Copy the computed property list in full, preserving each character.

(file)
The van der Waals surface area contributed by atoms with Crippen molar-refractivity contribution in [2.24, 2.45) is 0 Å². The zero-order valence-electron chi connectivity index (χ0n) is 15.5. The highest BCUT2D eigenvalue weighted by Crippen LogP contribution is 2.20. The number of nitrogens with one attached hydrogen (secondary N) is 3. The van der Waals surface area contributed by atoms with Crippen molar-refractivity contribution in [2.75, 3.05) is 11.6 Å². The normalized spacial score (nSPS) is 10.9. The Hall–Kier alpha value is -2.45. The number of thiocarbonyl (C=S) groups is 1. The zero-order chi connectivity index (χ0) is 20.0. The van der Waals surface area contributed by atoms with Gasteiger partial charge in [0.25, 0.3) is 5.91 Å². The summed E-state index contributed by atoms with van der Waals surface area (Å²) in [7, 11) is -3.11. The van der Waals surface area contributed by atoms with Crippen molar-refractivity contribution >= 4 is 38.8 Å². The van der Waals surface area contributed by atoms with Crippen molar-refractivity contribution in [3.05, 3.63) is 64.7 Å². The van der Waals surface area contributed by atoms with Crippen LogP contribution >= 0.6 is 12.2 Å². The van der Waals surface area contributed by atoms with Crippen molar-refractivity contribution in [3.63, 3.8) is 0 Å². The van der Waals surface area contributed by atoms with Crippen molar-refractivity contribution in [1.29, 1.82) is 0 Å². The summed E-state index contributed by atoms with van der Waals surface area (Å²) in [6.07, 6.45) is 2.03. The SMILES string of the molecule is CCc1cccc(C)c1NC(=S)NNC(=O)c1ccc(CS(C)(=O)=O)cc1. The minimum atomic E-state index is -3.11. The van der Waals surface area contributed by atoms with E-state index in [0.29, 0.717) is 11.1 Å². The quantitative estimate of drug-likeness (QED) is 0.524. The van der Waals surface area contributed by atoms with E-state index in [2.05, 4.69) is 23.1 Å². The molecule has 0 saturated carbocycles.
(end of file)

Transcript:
The van der Waals surface area contributed by atoms with Crippen molar-refractivity contribution in [2.24, 2.45) is 0 Å². The zero-order valence-electron chi connectivity index (χ0n) is 15.5. The highest BCUT2D eigenvalue weighted by Crippen LogP contribution is 2.20. The number of nitrogens with one attached hydrogen (secondary N) is 3. The van der Waals surface area contributed by atoms with Crippen molar-refractivity contribution in [2.75, 3.05) is 11.6 Å². The normalized spacial score (nSPS) is 10.9. The Hall–Kier alpha value is -2.45. The number of thiocarbonyl (C=S) groups is 1. The zero-order chi connectivity index (χ0) is 20.0. The van der Waals surface area contributed by atoms with Gasteiger partial charge in [0.25, 0.3) is 5.91 Å². The summed E-state index contributed by atoms with van der Waals surface area (Å²) in [7, 11) is -3.11. The van der Waals surface area contributed by atoms with Crippen molar-refractivity contribution >= 4 is 38.8 Å². The van der Waals surface area contributed by atoms with Crippen molar-refractivity contribution in [3.05, 3.63) is 64.7 Å². The van der Waals surface area contributed by atoms with Crippen LogP contribution >= 0.6 is 12.2 Å². The van der Waals surface area contributed by atoms with Crippen molar-refractivity contribution in [3.63, 3.8) is 0 Å². The van der Waals surface area contributed by atoms with Crippen molar-refractivity contribution in [1.29, 1.82) is 0 Å². The summed E-state index contributed by atoms with van der Waals surface area (Å²) in [6.07, 6.45) is 2.03. The SMILES string of the molecule is CCc1cccc(C)c1NC(=S)NNC(=O)c1ccc(CS(C)(=O)=O)cc1. The minimum atomic E-state index is -3.11. The van der Waals surface area contributed by atoms with E-state index in [0.29, 0.717) is 11.1 Å². The quantitative estimate of drug-likeness (QED) is 0.524. The van der Waals surface area contributed by atoms with E-state index in [2.05, 4.69) is 23.1 Å². The molecule has 0 saturated carbocycles.